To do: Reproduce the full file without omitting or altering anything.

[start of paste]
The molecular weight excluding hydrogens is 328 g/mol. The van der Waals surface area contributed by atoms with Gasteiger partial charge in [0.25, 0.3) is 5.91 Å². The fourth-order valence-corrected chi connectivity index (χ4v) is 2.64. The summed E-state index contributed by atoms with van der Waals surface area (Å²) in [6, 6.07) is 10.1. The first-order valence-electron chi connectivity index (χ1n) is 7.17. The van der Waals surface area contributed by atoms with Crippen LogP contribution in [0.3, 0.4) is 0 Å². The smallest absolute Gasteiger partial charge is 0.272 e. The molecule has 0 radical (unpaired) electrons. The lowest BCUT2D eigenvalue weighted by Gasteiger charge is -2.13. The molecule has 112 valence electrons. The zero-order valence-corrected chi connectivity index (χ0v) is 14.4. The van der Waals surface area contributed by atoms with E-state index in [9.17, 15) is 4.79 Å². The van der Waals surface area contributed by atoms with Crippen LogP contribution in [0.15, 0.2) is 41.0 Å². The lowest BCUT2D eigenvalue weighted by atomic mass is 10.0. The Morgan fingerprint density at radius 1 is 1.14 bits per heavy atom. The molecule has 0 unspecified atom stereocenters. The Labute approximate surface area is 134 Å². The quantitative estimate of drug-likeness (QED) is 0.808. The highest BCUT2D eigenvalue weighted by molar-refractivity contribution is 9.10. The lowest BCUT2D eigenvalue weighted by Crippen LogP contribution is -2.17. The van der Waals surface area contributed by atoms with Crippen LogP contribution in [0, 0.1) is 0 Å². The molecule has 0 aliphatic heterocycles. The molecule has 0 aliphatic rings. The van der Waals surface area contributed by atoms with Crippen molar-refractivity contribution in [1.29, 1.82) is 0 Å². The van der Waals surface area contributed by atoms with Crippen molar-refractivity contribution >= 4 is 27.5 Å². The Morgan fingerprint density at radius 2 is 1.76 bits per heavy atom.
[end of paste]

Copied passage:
The molecular weight excluding hydrogens is 328 g/mol. The van der Waals surface area contributed by atoms with Gasteiger partial charge in [0.25, 0.3) is 5.91 Å². The fourth-order valence-corrected chi connectivity index (χ4v) is 2.64. The summed E-state index contributed by atoms with van der Waals surface area (Å²) in [6, 6.07) is 10.1. The first-order valence-electron chi connectivity index (χ1n) is 7.17. The van der Waals surface area contributed by atoms with Crippen LogP contribution in [0.3, 0.4) is 0 Å². The smallest absolute Gasteiger partial charge is 0.272 e. The molecule has 0 radical (unpaired) electrons. The lowest BCUT2D eigenvalue weighted by Gasteiger charge is -2.13. The molecule has 112 valence electrons. The zero-order valence-corrected chi connectivity index (χ0v) is 14.4. The van der Waals surface area contributed by atoms with E-state index in [9.17, 15) is 4.79 Å². The van der Waals surface area contributed by atoms with Crippen LogP contribution in [0.15, 0.2) is 41.0 Å². The lowest BCUT2D eigenvalue weighted by atomic mass is 10.0. The Morgan fingerprint density at radius 1 is 1.14 bits per heavy atom. The molecule has 0 unspecified atom stereocenters. The Labute approximate surface area is 134 Å². The quantitative estimate of drug-likeness (QED) is 0.808. The highest BCUT2D eigenvalue weighted by molar-refractivity contribution is 9.10. The lowest BCUT2D eigenvalue weighted by Crippen LogP contribution is -2.17. The van der Waals surface area contributed by atoms with Crippen LogP contribution in [0, 0.1) is 0 Å². The molecule has 0 aliphatic heterocycles. The molecule has 0 aliphatic rings. The van der Waals surface area contributed by atoms with Crippen molar-refractivity contribution in [1.29, 1.82) is 0 Å². The van der Waals surface area contributed by atoms with Crippen molar-refractivity contribution >= 4 is 27.5 Å². The Morgan fingerprint density at radius 2 is 1.76 bits per heavy atom.